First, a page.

When we reviewed the CPA cases during study periods, the preventable CPA incidence decreased by 69% after the RRS implementation. Moreover, the presence of pre-alarm signs within 24 and 48 hours before CPAs were significantly reduced. CPAs could potentially be prevented by avoiding the following: delays in the appropriate diagnosis and treatment, inadequate approaches to the patient’s status, incomplete treatment, inexperienced medical staff, and unclear medical decisions for interventions ranging from palliative care to active resuscitations while considering the patient’s medical history [25]. The decreased incidence of avoidable CPA at our hospital after RRS implementation, as well as the reduced pre-alarm signs before CPAs, indicated that our repeated education toward staff and active surveillance by RRS members would have reduced the preventable CPA through early recognition and appropriate management. For the afferent and efferent limbs to function adequately in a timely manner, continuing education and cultural change for safety are needed [26].
In-hospital mortality at our hospital was not associated with RRS implementation inconsistent with previous studies [27,28]. The advanced treatment for deteriorating patients and decision of transferring to ICUs, considering on mismatch patients demands and resources, could improve clinical outcomes. However, according to a prospective study, 2 years are required to verify that the incidence of CPA is decreasing owing to an RRS, and 4 years are required to statistically confirm a decreased in-hospital mortality rate [29]. Our pre- and post-RRS implementation study periods were relatively short for this study and the mortality data were not statistically adjusted according to other variables. To show more favorable outcomes post-RRS implementation in terms of lower rates of mortality, long term investigation is needed and statistically adjusting for other confounding factors is also recommended.
The ward staff was made more aware of DNR decisions through continuous education and recommendations by the RRS team members. As a result, the decision of DNR significantly increased after RRS implementation. Data from a previous study had suggested that the physicians’ confidence levels regarding conducting DNR discussions with patients are relatively low, and that additional efforts are required in this regard [30]. Hence, the RRS can provide patients an opportunity to improve their end-of-life standards by facilitating communication regarding DNR directives and changing the organizational culture [31].
Another consequence of implementing a daytime RRS is that the survival-to-discharge rate could be improved by including dedicated RRS nurses in traditional code teams. The survival-to-discharge rates of patients with CPA increased from 23% before RRS implementation to 43% after implementation although this change was not statistically significant. Our hospital’s code team runs on an ad hoc basis during crises; team members may never have worked together until a crisis occurred. Moreover, the code team members at our hospital did not include senior staff. For this reason, the trained RRS nurses could serve as good coordinators and promote communications during a crisis.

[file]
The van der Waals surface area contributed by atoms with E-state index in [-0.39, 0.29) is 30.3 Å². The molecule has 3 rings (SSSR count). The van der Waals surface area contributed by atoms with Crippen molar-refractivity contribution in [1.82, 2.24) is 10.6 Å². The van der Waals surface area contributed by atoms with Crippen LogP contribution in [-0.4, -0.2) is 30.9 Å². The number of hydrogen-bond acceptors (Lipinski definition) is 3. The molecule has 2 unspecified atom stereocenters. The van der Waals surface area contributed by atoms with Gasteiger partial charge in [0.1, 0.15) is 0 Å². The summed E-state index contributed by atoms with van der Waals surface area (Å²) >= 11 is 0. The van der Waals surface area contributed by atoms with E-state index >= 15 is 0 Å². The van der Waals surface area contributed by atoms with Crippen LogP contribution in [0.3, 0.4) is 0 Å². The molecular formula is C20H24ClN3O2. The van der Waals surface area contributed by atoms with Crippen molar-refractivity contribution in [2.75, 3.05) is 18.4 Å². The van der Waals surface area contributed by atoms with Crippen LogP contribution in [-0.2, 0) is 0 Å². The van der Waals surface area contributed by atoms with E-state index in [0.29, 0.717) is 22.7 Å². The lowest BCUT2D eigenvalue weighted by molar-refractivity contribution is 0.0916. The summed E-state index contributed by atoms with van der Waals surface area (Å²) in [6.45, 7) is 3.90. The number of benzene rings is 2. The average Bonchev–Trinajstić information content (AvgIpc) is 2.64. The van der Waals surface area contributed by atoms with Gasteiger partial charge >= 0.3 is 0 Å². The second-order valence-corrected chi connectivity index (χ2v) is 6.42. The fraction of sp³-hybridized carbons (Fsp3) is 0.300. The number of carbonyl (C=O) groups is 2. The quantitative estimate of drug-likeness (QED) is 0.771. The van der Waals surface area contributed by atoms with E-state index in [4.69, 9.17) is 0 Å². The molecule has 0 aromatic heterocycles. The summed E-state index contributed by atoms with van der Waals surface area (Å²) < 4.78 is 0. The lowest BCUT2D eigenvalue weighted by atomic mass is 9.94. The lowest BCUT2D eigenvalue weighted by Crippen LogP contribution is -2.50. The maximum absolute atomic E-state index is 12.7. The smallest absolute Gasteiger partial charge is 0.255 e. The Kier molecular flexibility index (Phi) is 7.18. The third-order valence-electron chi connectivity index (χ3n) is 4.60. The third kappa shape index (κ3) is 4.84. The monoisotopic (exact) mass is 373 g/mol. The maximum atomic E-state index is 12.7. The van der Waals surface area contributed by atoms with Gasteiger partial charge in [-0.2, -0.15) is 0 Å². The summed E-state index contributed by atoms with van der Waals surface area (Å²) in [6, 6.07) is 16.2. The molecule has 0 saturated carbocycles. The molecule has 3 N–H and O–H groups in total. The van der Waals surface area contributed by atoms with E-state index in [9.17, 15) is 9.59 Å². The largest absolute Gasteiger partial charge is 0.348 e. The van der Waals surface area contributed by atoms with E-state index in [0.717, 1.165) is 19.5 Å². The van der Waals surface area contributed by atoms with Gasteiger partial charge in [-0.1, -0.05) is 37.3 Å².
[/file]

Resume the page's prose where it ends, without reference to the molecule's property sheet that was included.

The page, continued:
As mentioned above, several outcome measures were improved following the introduction of our daytime RRS, even though it was implemented only during a specific time and in certain departments. The daytime RRS model could be an alternative option in other hospitals that lack administrative support and/or have a shortage of human and financial resources.
Our study had some limitations. First, the retrospective design may have introduced bias regarding the interpretation of the data. Second, we conducted this study in surgical patients at a single hospital; therefore, our results might not be generalizable to other patients and settings such as medical patients or those in ICUs. Third, it is possible that other unexamined factors decreased the incidences of preventable CPA between the pre-RRS and RRS periods. Therefore, the results should be accepted with caution.
In conclusion, daytime RRS implementation did not reduced the incidence of CPA during operating times for surgical ward patients. However, the system reduced the incidence of preventable CPA and increased evoking DNR documentation. Therefore, daytime RRS may be helpful to decrease preventable CPA and avoid unnecessary resuscitation at the moment of the end of life.
▪ The rapid response system is associated with decreasing incidences of preventable non-intensive care unit cardiopulmonary arrest in surgical hospitalized patients despite limited resources and administrative support.
▪ Do-not-resuscitate documentation was needed to avoid unnecessary resuscitation for a quality of end-of-life increased after daytime rapid response system implementation.

CONFLICT OF INTEREST No potential conflict of interest relevant to this article was reported.


Conceptualization: HL, SML, SYO. Data curation: SK. Formal analysis: EY, HL. Methodology: SK, HL, JL. Writing–original draft: EY. Writing–review & editing: HL, SML, HGR, HJL, JL, SYO.

Supplementary Table 1.
Criteria for triggering the rapid response system for rapid response team activation
Supplementary Table 2.
Number of major operations before and after rapid response system implementation